Kohli seemed irked with the situation. If he could score a hundred amidst the pollution, the Sri Lankans shouldn’t have a problem either. Well, according to socialprogressindex.com, the pollution in Sri Lanka is as worse as it is in India. Let us not ignite the doused fire.

Brain fade

“We have been inconsistent with the DRS, but we take our decisions on the field, we don’t ask for confirmation from the dressing room,” a sarcastic Kohli took a dig at the visiting Australians. Here’s the recap:

Steven Smith had an explanation, though: “I got hit on the pad and looked down to Petey [Peter Handscomb] and he sort of said look up there (towards the dressing room), so I turned around and said what do you reckon. It was a bit of a brain fade on my behalf and I shouldn’t have done that.”

Ben stokes a man on his face

Here’s what had happened outside a nightclub in Bristol (the guy impersonating The Incredible Hulk is Ben Stokes).

Stokes was immediately suspended after the incident. Alex Hales, the guy who is trying to stop Stokes in the video, was debarred too.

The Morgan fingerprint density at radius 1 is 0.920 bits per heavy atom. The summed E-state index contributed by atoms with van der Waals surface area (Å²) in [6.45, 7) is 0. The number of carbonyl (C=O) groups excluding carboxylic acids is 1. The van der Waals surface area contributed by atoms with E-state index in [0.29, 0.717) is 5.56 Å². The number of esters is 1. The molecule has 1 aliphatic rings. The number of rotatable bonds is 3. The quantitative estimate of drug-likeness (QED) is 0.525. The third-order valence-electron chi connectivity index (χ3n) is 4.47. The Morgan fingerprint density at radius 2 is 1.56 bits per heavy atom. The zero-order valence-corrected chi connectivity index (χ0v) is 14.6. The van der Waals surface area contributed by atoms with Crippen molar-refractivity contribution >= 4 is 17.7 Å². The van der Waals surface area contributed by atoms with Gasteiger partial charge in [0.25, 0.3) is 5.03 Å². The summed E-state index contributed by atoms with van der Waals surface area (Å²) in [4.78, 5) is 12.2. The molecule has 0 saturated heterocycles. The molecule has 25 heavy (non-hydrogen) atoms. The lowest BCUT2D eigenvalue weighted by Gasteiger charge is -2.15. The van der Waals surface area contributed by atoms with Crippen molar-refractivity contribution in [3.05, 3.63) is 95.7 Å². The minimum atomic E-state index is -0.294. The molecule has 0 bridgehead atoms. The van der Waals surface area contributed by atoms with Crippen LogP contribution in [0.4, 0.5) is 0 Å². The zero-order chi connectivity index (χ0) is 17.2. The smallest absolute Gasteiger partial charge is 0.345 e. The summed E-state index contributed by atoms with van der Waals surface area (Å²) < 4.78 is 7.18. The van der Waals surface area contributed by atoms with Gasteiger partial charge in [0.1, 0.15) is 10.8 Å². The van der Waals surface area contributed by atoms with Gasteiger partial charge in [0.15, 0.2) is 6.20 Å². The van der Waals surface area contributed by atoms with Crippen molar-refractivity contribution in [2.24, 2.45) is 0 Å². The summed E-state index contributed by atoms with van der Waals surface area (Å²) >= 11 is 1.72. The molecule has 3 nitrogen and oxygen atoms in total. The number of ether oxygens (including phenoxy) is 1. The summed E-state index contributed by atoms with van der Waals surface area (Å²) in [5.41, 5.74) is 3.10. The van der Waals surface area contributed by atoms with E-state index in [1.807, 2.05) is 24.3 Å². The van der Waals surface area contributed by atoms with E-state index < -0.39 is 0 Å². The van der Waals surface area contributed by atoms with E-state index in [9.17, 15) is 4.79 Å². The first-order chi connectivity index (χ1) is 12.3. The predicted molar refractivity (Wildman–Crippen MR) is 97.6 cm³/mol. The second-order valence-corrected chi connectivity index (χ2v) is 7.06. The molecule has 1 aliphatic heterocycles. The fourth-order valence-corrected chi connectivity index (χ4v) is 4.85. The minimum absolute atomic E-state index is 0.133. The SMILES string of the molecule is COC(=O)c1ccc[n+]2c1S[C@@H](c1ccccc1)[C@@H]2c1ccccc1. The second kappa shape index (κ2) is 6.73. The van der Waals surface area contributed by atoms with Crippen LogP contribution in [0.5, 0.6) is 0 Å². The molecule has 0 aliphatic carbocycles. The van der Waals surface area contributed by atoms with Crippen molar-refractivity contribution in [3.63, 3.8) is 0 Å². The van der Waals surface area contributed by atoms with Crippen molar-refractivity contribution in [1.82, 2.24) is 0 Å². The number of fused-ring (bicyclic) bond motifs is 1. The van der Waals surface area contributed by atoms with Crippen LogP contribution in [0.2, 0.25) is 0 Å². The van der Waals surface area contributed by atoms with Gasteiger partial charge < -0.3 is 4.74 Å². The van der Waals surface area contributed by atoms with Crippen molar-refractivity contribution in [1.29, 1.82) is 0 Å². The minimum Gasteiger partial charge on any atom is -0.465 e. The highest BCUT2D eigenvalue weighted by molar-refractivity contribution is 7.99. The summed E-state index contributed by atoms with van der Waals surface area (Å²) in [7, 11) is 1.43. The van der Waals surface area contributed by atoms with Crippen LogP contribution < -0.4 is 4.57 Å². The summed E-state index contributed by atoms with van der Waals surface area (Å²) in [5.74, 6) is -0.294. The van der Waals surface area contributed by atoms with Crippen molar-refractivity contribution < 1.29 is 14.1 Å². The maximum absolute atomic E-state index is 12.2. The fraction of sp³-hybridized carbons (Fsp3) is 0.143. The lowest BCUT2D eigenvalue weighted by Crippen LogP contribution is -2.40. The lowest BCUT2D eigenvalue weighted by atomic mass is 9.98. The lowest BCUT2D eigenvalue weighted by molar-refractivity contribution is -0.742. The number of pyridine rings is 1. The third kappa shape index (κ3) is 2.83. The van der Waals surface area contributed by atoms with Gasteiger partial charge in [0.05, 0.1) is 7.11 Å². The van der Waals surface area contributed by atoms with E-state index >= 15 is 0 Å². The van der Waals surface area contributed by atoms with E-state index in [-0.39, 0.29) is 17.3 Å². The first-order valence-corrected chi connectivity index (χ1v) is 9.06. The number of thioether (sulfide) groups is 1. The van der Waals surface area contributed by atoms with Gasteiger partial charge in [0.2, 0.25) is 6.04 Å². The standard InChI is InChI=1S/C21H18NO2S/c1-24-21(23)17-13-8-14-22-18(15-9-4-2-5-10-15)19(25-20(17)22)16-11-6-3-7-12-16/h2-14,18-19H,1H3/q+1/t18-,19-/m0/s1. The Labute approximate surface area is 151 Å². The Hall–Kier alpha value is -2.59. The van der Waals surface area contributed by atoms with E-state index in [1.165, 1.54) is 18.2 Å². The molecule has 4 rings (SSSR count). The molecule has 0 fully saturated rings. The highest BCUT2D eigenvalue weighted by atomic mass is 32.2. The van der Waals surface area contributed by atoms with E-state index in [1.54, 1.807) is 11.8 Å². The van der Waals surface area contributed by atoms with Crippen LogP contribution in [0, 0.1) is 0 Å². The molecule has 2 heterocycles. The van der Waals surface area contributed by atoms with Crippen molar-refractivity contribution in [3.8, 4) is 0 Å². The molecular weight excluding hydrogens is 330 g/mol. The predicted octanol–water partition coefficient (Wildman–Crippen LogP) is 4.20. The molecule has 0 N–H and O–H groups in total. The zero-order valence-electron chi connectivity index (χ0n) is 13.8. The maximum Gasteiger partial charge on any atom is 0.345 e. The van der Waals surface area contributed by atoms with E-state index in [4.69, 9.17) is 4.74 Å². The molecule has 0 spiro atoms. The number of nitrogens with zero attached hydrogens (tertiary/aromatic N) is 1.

Eventually Stokes was excluded from the Ashes squad. The case is now has been passed to the Crown Prosecution Service for a decision on charging.

After England conceded the urn to Australia, Michael Vaughan told BT Sport: “I would hope Ben is watching and is hurting more than the team in the dressing room. I said it straight away, I didn’t think England would have any chance of competing out here without Stokes. I hope he’s hurting more than the players who have been here.”

Head-butt, beer, and The Ashes

Jonny Bairstow head-butted Cameron Bancroft in a pub. If you think it hurt Bancroft you are wrong, because he claims that he has one of the heaviest heads and that he has weighed it. No, no, he actually weighed it.

Narrating the incident, Bancroft said that it is Bairstow’s way of greeting people. Here’s the evidence (do not miss Smith’s reaction):

That, however, is also how Maoris greet each other:

Bairstow then went on to head-butt his own helmet after scoring a century. He played it down, saying, “It was a bit of light-hearted fun with everything that has gone on and that is exactly how it should be taken.”

Ben Duckett too was suspended for playing a bar prank on his teammate James Anderson (alcohol does not agree with the Englishmen, it seems). To put things into perspective, Duckett poured beer on Anderson. Like with Bairstow’s incident, this too was not malicious. Anderson narrated: “The incident with Ben Duckett was not malicious and was a bit of a non-event but we understand that in this climate we have to be smarter in the future. The frustrating thing is that what was a pretty silly incident would have gone unnoticed before but now puts an unfair question mark over our culture.”